Masked fans hopped, sang and shouted cheers in baseball stadiums in South Korea on Sunday as authorities began allowing spectators to return to professional sports during the coronavirus pandemic. After a weekslong delay, South Korea’s 2020 baseball season began in early May without fans in the stands amid a then-slowing virus outbreak in the country. Seats in baseball stadiums had since been filled with cheering banners, dolls or pictures of fans. On Sunday, the Korean Baseball Organization allowed a limited number of fans—or 10% of the stadium capacity—to watch games live, the AP reports. They entered stadiums after their temperatures and smartphone QR codes were checked. During the games, they were required to wear masks and sit at least a seat apart while being prohibited from eating food and drinking alcoholic beverages, in line with the KBO guidelines.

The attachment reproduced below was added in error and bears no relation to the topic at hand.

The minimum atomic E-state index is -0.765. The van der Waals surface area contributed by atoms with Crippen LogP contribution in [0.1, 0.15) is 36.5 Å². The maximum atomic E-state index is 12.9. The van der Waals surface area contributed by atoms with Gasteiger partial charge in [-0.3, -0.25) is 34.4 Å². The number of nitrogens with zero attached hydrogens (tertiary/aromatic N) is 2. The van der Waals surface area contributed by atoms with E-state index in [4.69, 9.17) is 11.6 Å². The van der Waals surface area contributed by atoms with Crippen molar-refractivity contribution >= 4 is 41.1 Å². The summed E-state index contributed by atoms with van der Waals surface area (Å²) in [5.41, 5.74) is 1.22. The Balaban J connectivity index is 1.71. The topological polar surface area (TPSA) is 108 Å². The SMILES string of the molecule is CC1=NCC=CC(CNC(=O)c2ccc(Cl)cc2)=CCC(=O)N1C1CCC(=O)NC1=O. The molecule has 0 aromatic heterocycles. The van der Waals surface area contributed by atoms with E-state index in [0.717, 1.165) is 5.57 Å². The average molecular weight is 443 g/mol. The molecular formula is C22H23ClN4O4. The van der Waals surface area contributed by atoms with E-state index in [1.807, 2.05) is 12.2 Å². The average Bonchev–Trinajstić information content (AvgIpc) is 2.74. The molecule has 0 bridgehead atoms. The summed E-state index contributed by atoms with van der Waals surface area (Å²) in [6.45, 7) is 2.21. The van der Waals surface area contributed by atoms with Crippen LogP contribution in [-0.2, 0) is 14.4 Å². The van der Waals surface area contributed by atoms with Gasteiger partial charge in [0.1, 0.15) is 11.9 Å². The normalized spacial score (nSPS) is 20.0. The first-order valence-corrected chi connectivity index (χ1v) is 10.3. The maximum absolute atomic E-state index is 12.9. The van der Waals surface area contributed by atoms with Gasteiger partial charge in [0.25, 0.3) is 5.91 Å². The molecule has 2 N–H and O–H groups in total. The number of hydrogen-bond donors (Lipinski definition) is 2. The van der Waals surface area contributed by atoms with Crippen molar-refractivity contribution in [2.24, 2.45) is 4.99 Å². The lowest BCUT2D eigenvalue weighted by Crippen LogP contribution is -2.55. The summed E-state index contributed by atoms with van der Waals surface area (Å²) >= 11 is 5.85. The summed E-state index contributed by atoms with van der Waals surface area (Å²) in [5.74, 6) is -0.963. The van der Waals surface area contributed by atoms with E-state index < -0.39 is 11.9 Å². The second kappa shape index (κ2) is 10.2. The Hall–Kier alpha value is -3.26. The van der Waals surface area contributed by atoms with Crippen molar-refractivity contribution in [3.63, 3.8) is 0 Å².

During a game between Doosan Bears and LG Twins at Seoul’s Jamsil baseball stadium, fans wearing team jerseys still shouted their favorite players’ names, raised banners and sang fight songs. Some Bears fans jumped from their seats when Choi Joo-hwan hit a two-run home run in the bottom the 2nd inning. Two of the five games Sunday still continued without fans because they were held in area where stricter social distancing guidelines are in place. Health authorities said Friday that the professional soccer league will also be allowed to have fans back in the stands starting Aug. 1, also at 10% of stadium capacity. South Korean officials plan to allow more fans into baseball and soccer stadiums if they report progress in anti-virus campaigning. South Korea has seen an uptick in new virus cases since it eased its rigid social distancing rules in early May. But the country’s caseload hasn’t exploded like its earlier outbreak in late February and early March.
(Read more South Korea